“Go on! And good luck!”
Once again a mob surrounded Penny and moved her to a place where she didn’t want to go. The oversized sandals flopped about on her feet and she tripped. Two robed men followed the group, guiding the herd of animals. Soon Penny found herself standing on a platform several feet above the stage floor. The hot stage lamps overhead washed the room in a blaze of light. More than five thousand spectators seated in the two balconies and the main floor stared at her. She caught her breath. Her knees shook. Her injured ankle hurt. She wanted to drop to the floor and crawl away.
To distract her mind from the audience she inspected her surroundings. The overhead dome of the sanctuary was painted sky blue with wisps of clouds. Angels with outstretched wings decorated the tops of the walls. The scent of the many floral arrangements on the stage perfumed the air. The baptistery pool behind her had a painting of the Jordan River. What a friendly place. No wonder Darla liked to come here. On one side of the platform stood an enormous papier-mâché sailboat, no doubt part of the illustrated sermon. With trepidation Penny peeked out at the audience again. Many pleasant faces smiled back at her as if to offer encouragement. Maybe she could get used to this play-acting.
The brass band sounded a fanfare. Aimee strolled down a ramp from the second balcony and to the stage. A spotlight followed her. She carried a large bouquet of long-stemmed red roses and beamed at her followers.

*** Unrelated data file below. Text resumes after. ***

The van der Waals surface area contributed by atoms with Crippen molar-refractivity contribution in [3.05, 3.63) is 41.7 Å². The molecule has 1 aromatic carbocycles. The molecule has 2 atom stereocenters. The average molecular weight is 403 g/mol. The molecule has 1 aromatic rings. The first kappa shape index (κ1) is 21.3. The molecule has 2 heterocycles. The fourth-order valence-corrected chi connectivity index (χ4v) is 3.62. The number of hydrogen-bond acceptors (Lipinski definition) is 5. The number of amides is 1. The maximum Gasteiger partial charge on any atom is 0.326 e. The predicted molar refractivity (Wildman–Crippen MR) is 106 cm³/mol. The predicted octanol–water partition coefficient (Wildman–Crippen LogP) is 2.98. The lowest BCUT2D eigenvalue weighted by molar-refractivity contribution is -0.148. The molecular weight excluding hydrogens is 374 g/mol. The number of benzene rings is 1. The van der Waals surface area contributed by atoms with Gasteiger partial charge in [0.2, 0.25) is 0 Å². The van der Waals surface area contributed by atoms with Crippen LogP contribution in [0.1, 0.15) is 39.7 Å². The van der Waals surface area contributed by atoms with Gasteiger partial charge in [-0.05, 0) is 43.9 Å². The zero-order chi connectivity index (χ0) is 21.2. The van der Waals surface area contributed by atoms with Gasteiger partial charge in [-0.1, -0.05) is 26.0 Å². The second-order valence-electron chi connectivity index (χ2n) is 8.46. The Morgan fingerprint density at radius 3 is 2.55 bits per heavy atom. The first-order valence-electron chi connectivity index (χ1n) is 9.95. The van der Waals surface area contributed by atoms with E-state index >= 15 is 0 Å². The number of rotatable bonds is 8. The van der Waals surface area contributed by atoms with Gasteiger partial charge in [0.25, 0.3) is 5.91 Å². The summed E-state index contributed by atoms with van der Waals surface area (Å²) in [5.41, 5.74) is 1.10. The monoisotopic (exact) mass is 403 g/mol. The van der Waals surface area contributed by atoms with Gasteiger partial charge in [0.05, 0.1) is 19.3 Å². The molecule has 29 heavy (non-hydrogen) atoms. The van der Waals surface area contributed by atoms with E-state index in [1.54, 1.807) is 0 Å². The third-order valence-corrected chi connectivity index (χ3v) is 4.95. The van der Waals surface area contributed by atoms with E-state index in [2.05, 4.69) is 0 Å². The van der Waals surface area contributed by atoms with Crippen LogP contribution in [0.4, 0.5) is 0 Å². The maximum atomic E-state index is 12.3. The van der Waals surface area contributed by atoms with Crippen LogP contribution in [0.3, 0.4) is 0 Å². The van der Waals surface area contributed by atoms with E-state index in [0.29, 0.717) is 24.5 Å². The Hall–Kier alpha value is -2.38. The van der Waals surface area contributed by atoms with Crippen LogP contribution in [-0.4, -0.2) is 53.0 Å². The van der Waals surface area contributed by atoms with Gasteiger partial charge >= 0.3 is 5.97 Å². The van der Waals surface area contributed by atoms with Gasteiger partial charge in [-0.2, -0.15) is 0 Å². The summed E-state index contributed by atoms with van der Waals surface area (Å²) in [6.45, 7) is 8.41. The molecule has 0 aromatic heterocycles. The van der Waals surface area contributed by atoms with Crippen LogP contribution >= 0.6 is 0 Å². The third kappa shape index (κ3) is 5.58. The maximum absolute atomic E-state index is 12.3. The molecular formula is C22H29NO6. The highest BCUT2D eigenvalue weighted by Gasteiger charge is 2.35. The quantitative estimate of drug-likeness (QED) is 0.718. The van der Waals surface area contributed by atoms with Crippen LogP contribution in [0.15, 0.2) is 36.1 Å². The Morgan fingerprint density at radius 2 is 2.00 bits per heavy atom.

“Tonight I’m going to tell you the story of a man named Jonah.” Her booming voice reached the topmost row without straining and without the use of a microphone. “God called him to preach the word to the people of Nineveh, who were the worst sort of sinners, carousing all day and all night.”
The robed actress standing beside Penny elbowed her and whispered, “That’s us.”
“What should I do?”
The actors laughed boisterously and waved about beer steins. Penny tried to work up a loud laugh but the best she could manage was a timid twitter. A man in a robe and a long fake beard stepped to the front of the platform. Aimee introduced him as Jonah and told how God ordered him to preach to the evil inhabitants of Nineveh.
Penny was enjoying the story until she looked into the audience. Fast Eddie and Maestro sat in the front row. They caught her eye and she nearly fainted. Fast Eddie shook a finger at her. The two men rose and hurried down the side aisle to the lobby doors. Penny knew they had no intention of leaving the building. They’d soon find their way backstage. She looked about for an exit. She could jump off the platform to the stage below but she’d only twist her other ankle. And too many people stood between her and the stage entrance.
Aimee continued her narrative. “Instead of obeying God, Jonah caught a boat sailing in the opposite direction, away from Nineveh.” The bearded actor stepped aboard the pretend “ship.” “How often do we do that very thing? When we’re called to do the right thing, we say, ‘No thanks, I got my own life to live my way. I got a ticket for the next boat out of town.’”